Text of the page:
Western embassadors gang-up on Zimbabwe’s Mnangagwa

Emmerson Mnangagwa

HARARE (Reuters) – Western diplomats in Zimbabwe expressed deep concern on Friday over a deteriorating political and economic crisis, and said the government should stop using the COVID-19 pandemic to curtail freedoms.

Zimbabwe is suffering inflation over 800%, which has revived memories of the hyperinflation more than a decade ago during Robert Mugabe’s rule. Nurses are on strike and a series of arrests of political opponents have raised the alarm about a crackdown on dissent.

Heads of mission from the United States, Britain, Germany, Canada, Netherlands, Norway and Poland said in a statement that President Emmerson Mnangagwa’s initial promises of uniting the country and reforming the economy when he came to power had given hope of a break with Mugabe’s rule — then proceeded to list ways in which it seems not to have.

“The heads of mission express deep concern with the current political, economic, social and health crisis that Zimbabweans are facing today,” the diplomats said.

It is relatively rare for diplomatic missions to club together and publicly criticise their host country.

A government spokesman did not immediately respond to a request for comment. Mnangagwa accuses the West of sponsoring the opposition to destabilise his government.

African leaders often bristle at criticism from the West, which they say can be selective – vilifying some and keeping silent on others when it suits their strategic interests.

“COVID-19 must not be used as an excuse to restrict citizens fundamental freedoms,” the statement said.

The diplomats urged “the government to address corruption and the illicit extraction of Zimbabwe’s wealth for personal gain, which continue to undermine Zimbabwe’s development.”

It has been two years since Mnangagwa won a disputed election. As economic conditions worsen, critics say his government is reverting to the authoritarian tactics used by his predecessor.

“The government also has a responsibility to investigate and prosecute those responsible for violating human rights,” the diplomats said.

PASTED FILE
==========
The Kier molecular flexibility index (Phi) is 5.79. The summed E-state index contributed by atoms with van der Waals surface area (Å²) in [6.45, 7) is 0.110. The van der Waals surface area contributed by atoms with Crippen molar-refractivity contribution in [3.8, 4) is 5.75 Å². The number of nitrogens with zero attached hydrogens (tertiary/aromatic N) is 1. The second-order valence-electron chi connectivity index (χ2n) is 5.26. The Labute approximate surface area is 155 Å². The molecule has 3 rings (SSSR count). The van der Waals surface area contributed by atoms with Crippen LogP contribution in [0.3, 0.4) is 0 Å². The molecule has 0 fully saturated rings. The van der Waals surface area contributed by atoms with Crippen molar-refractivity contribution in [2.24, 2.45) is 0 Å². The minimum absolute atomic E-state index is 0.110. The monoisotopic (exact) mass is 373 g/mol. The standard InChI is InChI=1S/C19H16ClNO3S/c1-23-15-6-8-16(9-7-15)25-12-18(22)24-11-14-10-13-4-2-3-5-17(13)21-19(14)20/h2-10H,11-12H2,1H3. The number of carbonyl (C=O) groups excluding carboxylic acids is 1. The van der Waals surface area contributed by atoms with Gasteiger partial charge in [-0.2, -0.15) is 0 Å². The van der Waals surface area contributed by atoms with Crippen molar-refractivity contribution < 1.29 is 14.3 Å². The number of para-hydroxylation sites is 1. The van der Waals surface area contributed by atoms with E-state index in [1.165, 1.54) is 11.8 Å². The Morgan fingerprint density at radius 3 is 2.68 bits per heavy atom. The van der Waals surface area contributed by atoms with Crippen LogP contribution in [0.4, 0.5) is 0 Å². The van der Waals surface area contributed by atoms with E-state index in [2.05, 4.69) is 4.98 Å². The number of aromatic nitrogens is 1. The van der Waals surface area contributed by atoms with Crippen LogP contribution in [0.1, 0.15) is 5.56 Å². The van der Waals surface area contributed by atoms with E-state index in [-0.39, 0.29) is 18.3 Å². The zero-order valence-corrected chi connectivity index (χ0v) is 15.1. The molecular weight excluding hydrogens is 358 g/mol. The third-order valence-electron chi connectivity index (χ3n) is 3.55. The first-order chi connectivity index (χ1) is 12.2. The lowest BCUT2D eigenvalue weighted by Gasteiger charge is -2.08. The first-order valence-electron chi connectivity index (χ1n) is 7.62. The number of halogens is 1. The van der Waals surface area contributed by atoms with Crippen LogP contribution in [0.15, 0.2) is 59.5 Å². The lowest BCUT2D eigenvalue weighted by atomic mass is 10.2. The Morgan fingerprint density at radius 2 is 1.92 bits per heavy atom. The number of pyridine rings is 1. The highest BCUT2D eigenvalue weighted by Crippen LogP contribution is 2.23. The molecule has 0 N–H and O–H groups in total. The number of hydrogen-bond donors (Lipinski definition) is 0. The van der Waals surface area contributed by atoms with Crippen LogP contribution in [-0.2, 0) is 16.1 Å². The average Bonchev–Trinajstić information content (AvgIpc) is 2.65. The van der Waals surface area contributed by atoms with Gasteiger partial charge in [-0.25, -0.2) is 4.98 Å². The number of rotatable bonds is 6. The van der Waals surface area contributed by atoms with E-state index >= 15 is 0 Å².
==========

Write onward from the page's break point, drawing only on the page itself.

Activists say the government is abducting, torturing and arresting critics, including a freelance journalist and opposition politician who have spent more than a month in detention over anti-government protests.

The government denies the charges.

Social media drive

President Mnangagwa says he is not bothered one bit by social media onslaughts.

He also accuses civic society and the opposition of staging abductions to paint a bad picture of his government.

Speaking during a virtual presentation on Covid-19 on Thursday, Mnangagwa said: “The arbitrary arrests, death, torture in the country, all that is being stated without evidence.”

In a discussion panel on Friday, titled “Unpacking Enforced Disappearances in Zimbabwe”, human rights lawyer Kennedy Masiye said there was serious mistrust in government arms hence people fear reporting abuses.

“In January 2019 [when there were fuel riots], women were raped and the government said people should report. We all know what happens when people report. They end up being charged for faking abductions,” he said.

Mnangagwa’s claim of staged abductions was met with a video exposé of the daylight drama-filled abduction of activist Tawanda Mucheiwa in Bulawayo. Leading Zimbabwean online newspaper ZimLive published a 16-minute video showing how the 22-year-old Mucheiwa was bundled into a twin cab Isuzu truck with five cars in a convoy. He was later transferred to a Ford Ranger.

Mucheiwa said he had “made peace with death”, while his abductors took turns to torture him for three days. He added: “I suffered horrific abuse at the hands of five agents over three days.”

Mucheiwa was suspected of being a ring leader in an alleged plot to burn bridges in Bulawayo on July 31 during protests.

At least 12 opposition activists were rounded up by the police, while Transform Zimbabwe leader Jacob Ngarivhume, MDC Alliance legislator Job Sikhala and journalist Hopewell Chin’ono are in a remand prison.

Arguing against Ngarivhume’s bail on Friday, state prosecutor Michael Reza said: “If Jacob Ngarivhume is freed on bail and finds out that President Mnangagwa is still the president of this country, there will be hell.”

Justice Siyabona Paul Musithu reserved judgment on Ngarivhume’s bail application until September 2.